OBJECTIVES: The aim of this study was to monitor the impact of prostate cancer screening in a natural experiment by comparing prostate cancer mortality in Tyrol, Austria, where prostate-specific antigen (PSA) testing was made available at no charge, with the rest of Austria, where this screening was not introduced.
METHODS: In 1993, PSA testing was made freely available to men aged 40 to 79 years old living in the Federal State of Tyrol, Austria. In the first 10 years of this study, at least 70% of all men in this age range had PSA tests done at least once. Initially, only total PSA was measured, but free PSA measurement was added in 1995, and complexed PSA was added in 2001. Digital rectal examination (DRE) was not part of the screening examination.
RESULTS: Significant migration to lower clinical as well as pathological prostate cancer stages has been observed in patients undergoing radical prostatectomy since the introduction of this screening program. A reduction in mortality rates from prostate cancer in Austria occurred from 1993 onward, with a much greater reduction in Tyrol; mortality remained fairly constant between 1993 and 1995 and subsequently fell. From 1993 to 2000 (the most recent data), there was a significantly greater decrease in the rate of prostate cancer mortality in Tyrol compared to the rest of Austria (P value = 0.006). Based on age-specific death rates for men aged 40 to 79, the difference between the number of expected and observed deaths from prostate cancer in Tyrol was 22 in 1998 (a 42% decrease), 18 in 1999 (a 33% decrease) and 25 in 2000 (a 44% decrease).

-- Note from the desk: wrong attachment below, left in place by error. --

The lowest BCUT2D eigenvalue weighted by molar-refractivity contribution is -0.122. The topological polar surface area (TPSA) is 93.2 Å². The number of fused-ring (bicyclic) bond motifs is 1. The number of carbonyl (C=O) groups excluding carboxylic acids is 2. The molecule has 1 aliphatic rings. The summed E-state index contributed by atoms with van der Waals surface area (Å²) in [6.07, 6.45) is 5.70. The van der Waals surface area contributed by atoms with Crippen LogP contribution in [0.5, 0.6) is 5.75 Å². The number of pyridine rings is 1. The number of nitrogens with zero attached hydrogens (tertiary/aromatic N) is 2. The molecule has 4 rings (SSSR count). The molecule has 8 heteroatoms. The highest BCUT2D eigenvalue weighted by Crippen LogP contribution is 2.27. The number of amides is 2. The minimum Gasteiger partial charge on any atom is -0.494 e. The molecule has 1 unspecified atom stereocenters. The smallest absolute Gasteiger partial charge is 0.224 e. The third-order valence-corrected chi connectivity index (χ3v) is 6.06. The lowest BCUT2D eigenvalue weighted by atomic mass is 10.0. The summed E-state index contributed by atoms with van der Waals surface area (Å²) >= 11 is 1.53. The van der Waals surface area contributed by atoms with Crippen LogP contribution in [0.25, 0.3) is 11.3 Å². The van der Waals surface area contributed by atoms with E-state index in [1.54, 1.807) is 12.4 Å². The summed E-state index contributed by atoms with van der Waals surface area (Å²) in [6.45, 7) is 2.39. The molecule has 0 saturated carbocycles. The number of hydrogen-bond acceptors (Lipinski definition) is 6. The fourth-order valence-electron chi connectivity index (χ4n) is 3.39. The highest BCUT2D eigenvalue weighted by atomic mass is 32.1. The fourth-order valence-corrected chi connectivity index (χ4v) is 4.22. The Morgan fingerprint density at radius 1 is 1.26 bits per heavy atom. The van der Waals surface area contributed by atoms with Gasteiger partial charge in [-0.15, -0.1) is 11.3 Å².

CONCLUSIONS: These findings are consistent with the hypothesis that a policy of making PSA testing freely available, and wide acceptance by men in the population, is associated with a reduction in prostate cancer mortality in an area in which urology services and radiotherapy are available freely to all patients. It is our opinion that most of this decline in mortality is likely to be due to aggressive downstaging and successful treatment and that any contribution from detecting and treating early cancers will only become apparent in the years to come.